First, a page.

The software displayed cropped images of the epicondyles for both visits simultaneously so that the reader could verify consistent landmark placement for both baseline and follow-up images. All images of the knee joint were placed in a consistent orientation with the medial compartment on the left (x < 0.5) and the lateral compartment on the right (x > 0.5). Measurements of medial compartment mJSW and JSW(x) at seven fixed locations (x = 0.125, x = 0.15, x = 0.175, x = 0.2, x = 0.225, x = 0.25, and x = 0.275), were made using the software tool described above (Fig. 4). JSW(x) was defined as the distance between the femur and tibia joint margins in a direction parallel to the y-axis of our coordinate system.

Fig. 4
Location specific measurement of JSW, JSW(x), (x = 0.125–0.275), in the medial compartment. Measurements of JSW(x) are made at the x-locations defined by the coordinate system.

We compared medial compartment JSW(x) to mJSW. As a metric to quantify performance we used the SRM, or the ratio of the mean loss to the standard deviation of the loss. We report the SRM values along with the average baseline JSW, the average change, and the standard deviation for each JSW measure.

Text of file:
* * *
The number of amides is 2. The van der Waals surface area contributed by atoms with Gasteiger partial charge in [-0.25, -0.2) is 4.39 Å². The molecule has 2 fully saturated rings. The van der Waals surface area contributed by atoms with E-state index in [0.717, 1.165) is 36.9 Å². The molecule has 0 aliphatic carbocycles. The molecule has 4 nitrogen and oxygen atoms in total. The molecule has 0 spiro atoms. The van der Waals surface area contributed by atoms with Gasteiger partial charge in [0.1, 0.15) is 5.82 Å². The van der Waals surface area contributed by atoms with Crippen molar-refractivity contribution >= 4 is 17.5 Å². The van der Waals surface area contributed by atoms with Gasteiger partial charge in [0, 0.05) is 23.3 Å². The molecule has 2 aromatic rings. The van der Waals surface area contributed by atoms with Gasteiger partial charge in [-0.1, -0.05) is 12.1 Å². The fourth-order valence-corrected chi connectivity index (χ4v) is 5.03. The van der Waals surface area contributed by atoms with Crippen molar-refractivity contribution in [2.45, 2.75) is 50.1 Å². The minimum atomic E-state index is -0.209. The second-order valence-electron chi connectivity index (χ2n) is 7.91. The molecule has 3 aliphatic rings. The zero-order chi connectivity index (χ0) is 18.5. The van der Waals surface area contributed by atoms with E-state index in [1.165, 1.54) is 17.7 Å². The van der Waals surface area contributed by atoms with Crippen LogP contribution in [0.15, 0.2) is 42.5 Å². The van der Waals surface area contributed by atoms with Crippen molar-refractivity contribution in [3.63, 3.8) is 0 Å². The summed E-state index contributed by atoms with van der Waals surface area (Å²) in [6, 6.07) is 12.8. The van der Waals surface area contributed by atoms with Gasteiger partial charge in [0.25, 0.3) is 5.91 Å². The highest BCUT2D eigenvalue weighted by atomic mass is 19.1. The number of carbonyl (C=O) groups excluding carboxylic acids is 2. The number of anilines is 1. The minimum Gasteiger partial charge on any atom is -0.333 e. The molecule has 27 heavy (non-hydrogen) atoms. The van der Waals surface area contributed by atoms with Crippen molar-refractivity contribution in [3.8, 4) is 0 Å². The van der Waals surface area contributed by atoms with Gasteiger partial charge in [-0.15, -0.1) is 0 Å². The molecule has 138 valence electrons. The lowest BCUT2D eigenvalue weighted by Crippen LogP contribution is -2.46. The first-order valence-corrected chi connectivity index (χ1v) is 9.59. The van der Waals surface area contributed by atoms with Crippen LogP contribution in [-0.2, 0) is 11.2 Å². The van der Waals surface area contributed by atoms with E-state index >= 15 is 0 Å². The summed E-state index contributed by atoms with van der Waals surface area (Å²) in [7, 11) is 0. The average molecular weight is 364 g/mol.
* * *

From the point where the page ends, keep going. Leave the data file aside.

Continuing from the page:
Results

Table I gives values for each the KL score and in Table II we divide the subjects into two groups, KL ≤ 1 and KL grade equal to 2 or 3. The average change in KL grade was 0.14 with a standard deviation of 0.46, however, no change in KL score was observed for 88% of the knees. An analysis with ANOVA revealed no difference for the longitudinal change values across mJSW and the seven JSW(x) measures (P = 0.25).

Table I
Average baseline (BL), average JSW loss, standard deviation of the loss, and SRM values for different KL grades
Table II
Average baseline (BL), average JSW loss, standard deviation of the loss, and SRM values for KL ≤ 1 and for KL grade equal to 2 or 3